CHARLESTON -- West Virginia Attorney General Darrell McGraw recently honored Wayne County resident Earl Walls by presenting him with a Consumer Protection Hero.
The award was given out to commemorate National Consumer Protection Week,which was Feb. 4–10.
A 65-year-old disabled, retired factory worker, Walls lost more than money when he was duped into a Nigerian Internet fake check scheme. On Sept.26, 2006, he was handcuffed, arrested and escorted out of a Wayne County bank. Walls thought he was handling payments from U.S. customers to an acclaimed artist Jack Russell, owner of an art gallery in England.
The scheme began when Walls was contacted on Sept. 2 through an unsolicited e-mail. He was offered a 10 percent commission for each check he processed. He believed he was responding to a legitimate job offer to act as a U.S. agent for "Jack Russell."
On Sept. 15, Mr. Walls received his first Federal Express package containing six traveler's checks in $500 increments. He was instructed to deposit the checks into his bank account and wire cash to Anthony Orekoya, "Jack Russell's" "business associate" in Nigeria. According to Walls, the transaction went smoothly. The teller asked no questions. He was given the cash, which he wired through Western Union to Nigeria.
Several weeks later, Walls attempted to cash checks totaling $4,000. The bank informed Walls that the previous checks were counterfeit. His reputation shattered, he was charged with 12 counts of counterfeiting.
Walls' neighbor Felicia Adams contacted McGraw's office which assisted Walls in having the charges dismissed. Wall's bank accounts and monthly income were frozen when he was arrested. After numerous communications and verification that Walls was a victim of consumer scam and not a counterfeiter, McGraw's office was able to unfreeze his bank account and restore his monthly Social Security payment.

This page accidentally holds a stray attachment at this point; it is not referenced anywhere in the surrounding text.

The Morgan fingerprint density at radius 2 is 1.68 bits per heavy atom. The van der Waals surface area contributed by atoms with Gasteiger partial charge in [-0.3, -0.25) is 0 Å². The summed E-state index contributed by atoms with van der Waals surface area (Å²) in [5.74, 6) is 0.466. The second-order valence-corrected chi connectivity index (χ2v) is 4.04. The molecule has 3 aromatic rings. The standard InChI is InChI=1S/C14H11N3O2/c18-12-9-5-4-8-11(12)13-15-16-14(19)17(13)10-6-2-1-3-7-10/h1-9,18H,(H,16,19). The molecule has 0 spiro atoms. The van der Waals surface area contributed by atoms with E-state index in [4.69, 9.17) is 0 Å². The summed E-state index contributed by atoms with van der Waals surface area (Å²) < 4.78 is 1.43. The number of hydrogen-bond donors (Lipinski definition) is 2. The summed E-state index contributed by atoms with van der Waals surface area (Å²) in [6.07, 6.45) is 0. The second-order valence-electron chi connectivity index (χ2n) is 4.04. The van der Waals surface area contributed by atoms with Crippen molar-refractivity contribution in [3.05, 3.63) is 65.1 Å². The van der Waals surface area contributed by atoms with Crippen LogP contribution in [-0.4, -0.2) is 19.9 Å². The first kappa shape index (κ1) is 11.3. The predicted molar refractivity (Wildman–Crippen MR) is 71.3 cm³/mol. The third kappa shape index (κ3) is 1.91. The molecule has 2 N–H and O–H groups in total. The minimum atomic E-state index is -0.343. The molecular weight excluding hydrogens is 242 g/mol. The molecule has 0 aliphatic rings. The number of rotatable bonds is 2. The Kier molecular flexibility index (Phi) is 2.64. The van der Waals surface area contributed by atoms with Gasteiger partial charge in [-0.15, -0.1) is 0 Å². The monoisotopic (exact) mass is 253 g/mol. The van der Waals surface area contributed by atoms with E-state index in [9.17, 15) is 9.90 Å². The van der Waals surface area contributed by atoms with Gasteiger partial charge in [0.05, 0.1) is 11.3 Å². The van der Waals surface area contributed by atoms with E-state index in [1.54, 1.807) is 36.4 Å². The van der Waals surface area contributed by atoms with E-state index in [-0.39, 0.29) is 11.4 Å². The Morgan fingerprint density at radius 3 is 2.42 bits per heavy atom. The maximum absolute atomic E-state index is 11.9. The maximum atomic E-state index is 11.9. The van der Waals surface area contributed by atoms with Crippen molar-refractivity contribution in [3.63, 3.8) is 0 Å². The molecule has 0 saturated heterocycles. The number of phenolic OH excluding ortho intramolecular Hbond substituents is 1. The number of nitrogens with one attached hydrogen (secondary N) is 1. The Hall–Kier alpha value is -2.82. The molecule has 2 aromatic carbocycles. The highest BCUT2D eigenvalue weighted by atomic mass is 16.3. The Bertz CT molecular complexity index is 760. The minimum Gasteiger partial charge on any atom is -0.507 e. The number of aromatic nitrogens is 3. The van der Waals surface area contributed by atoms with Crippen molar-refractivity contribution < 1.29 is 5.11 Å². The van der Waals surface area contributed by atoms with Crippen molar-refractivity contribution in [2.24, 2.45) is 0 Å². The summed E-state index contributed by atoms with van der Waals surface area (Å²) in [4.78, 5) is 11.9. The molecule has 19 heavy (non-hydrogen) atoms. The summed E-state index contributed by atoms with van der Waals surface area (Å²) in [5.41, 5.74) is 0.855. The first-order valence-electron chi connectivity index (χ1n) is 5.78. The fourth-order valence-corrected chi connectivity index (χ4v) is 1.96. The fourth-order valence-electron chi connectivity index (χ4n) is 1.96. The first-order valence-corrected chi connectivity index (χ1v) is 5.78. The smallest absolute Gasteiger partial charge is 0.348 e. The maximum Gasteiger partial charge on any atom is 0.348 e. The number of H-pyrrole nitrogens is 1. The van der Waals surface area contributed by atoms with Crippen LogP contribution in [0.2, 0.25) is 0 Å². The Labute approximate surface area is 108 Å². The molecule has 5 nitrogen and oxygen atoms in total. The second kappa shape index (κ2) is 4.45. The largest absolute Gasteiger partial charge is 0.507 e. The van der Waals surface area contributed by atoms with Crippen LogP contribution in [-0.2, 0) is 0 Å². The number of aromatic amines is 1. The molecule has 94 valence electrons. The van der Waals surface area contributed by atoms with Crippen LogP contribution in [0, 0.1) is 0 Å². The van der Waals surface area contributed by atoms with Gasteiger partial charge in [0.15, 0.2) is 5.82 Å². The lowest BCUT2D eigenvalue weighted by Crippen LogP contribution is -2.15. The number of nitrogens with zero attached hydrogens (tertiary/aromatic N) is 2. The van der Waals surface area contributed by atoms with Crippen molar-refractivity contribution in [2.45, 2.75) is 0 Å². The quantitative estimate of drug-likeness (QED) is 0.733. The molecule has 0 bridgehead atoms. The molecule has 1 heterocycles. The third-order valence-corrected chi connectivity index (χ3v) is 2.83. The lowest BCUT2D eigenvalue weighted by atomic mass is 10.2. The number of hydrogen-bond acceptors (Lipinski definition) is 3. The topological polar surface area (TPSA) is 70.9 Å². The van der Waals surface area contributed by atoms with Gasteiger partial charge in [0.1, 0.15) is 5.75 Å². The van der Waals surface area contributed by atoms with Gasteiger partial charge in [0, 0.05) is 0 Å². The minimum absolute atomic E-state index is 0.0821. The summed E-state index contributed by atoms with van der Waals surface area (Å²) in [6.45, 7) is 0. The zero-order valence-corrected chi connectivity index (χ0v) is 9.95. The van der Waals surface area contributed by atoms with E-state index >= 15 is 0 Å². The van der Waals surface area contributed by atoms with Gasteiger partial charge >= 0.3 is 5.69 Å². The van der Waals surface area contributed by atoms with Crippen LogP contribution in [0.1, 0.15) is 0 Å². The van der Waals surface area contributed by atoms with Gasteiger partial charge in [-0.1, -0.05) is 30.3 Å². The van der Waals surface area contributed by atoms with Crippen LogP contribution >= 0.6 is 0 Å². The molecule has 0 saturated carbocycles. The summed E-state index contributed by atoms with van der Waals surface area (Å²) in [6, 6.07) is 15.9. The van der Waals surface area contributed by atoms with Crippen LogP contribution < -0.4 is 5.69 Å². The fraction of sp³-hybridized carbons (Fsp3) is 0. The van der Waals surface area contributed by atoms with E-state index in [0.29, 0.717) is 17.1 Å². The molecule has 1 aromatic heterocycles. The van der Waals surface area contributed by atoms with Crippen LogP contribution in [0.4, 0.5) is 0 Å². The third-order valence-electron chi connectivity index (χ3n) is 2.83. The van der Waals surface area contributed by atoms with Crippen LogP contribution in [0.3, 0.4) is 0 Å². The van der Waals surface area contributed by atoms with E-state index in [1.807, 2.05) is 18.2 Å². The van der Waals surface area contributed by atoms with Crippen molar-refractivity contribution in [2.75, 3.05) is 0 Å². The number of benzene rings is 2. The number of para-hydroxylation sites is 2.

McGraw said if the teller in Walls' situation had taken a few moments to examine the checks he was cashing, the teller would have discovered they were counterfeit.
Nigerian Internet fake check schemes that transfer funds by wire also link such victims to other types of scams. These fraudulent activities include lotteries, sweepstakes, and overcharges from online auctions, sales and deception through the internet including employment and dating websites. Most of these scams originate in Africa, East Asia, and Eastern Europe. Consumers of all ages should take precautions to protect themselves. Senior citizens should take even more care.
People with questions or who have difficulty resolving issues concerning counterfeit checks or schemes can speak with a mediator in the McGraw's Consumer Protection Division by calling 1-800-368-8808.
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